Mauricio Savarese, reporter; Andre Penner, photographer; and Tatiana Pollastri, video journalist, all based in Sao Paulo; and Lucas Dumphreys, freelance video journalist, Rio de Janeiro, revealed the disturbing truth about environmental enforcement in Brazil’s Amazon. While reporting on the first days of the 2020 burning season they found that agents of Brazil’s environmental crime enforcement agency had gone almost totally inactive, and that since President Jair Bolsonaro put the army in charge of protecting the rainforest, Brazil’s once-effective investigation and prosecution of rainforest destruction has come to a virtual halt.
Reporting from the Amazon is difficult: People are insular and reluctant to talk, logistics are challenging, infrastructure and connectivity poor. Keeping a low profile to avoid drawing unwanted attention is imperative. And then there’s the driving: Some days after hours driving hundreds of kilometers following a lead you end up returning exhausted and empty-handed. The AP team knew it from the outset.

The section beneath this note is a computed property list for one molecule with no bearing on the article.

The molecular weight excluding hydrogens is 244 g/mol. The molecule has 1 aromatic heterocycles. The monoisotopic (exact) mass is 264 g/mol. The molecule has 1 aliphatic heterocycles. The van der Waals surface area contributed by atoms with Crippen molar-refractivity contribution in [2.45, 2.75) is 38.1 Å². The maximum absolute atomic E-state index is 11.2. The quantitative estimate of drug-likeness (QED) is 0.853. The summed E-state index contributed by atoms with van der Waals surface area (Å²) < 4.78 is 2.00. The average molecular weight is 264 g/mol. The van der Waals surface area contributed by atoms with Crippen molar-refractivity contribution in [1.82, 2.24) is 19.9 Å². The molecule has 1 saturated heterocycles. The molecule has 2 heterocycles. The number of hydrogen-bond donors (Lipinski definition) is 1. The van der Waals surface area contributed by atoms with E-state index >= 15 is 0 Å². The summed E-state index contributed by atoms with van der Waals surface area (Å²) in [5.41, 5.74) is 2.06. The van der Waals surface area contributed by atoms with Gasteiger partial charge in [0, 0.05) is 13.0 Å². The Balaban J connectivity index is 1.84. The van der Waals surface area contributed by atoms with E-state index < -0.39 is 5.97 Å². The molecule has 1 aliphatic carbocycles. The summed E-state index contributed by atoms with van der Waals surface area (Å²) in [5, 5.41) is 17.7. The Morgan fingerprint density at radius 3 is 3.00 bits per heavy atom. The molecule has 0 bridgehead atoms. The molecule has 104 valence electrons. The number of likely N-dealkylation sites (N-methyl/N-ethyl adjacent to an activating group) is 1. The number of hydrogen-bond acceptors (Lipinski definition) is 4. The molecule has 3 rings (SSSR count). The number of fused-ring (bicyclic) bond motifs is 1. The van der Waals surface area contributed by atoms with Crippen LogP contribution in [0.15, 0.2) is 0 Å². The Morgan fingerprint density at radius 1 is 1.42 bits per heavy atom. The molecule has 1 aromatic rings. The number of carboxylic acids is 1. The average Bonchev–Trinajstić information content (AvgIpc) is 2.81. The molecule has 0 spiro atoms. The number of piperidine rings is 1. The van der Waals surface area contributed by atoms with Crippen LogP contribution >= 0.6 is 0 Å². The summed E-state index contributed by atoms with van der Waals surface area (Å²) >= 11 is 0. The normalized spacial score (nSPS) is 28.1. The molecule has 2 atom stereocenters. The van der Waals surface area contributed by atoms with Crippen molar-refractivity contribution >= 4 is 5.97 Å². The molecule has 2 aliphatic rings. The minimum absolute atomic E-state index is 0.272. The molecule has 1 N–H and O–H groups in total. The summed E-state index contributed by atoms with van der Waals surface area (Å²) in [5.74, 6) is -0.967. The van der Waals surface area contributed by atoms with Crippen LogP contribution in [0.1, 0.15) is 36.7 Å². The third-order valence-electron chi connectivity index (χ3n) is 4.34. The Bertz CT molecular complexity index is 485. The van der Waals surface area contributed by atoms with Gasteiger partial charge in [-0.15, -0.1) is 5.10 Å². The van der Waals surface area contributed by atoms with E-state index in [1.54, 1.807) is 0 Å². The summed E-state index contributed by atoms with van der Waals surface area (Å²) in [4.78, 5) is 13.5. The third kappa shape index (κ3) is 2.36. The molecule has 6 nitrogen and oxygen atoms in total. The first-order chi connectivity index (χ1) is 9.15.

Investigating on the ground and by phone with sources around Brazil, the team found that Brazil’s army is focusing on small road-and-bridge-building projects that allow exports to flow faster to ports and ease access to protected areas. Meanwhile, the enforcement agency has stopped using satellite maps to locate deforestation sites and fine their owners — a once-widely used technique — and is no longer penalizing illegal logging, mining and farming. On the heels of massive fires last year, this year’s burning season is on track to be as bad as 2019.
The all-formats story landed with major impact in Brazil and around the world, running prominently in print, broadcast and hundreds of news websites. It was posted on social media by dozens of prominent figures in environmental circles and the Brazilian political arena.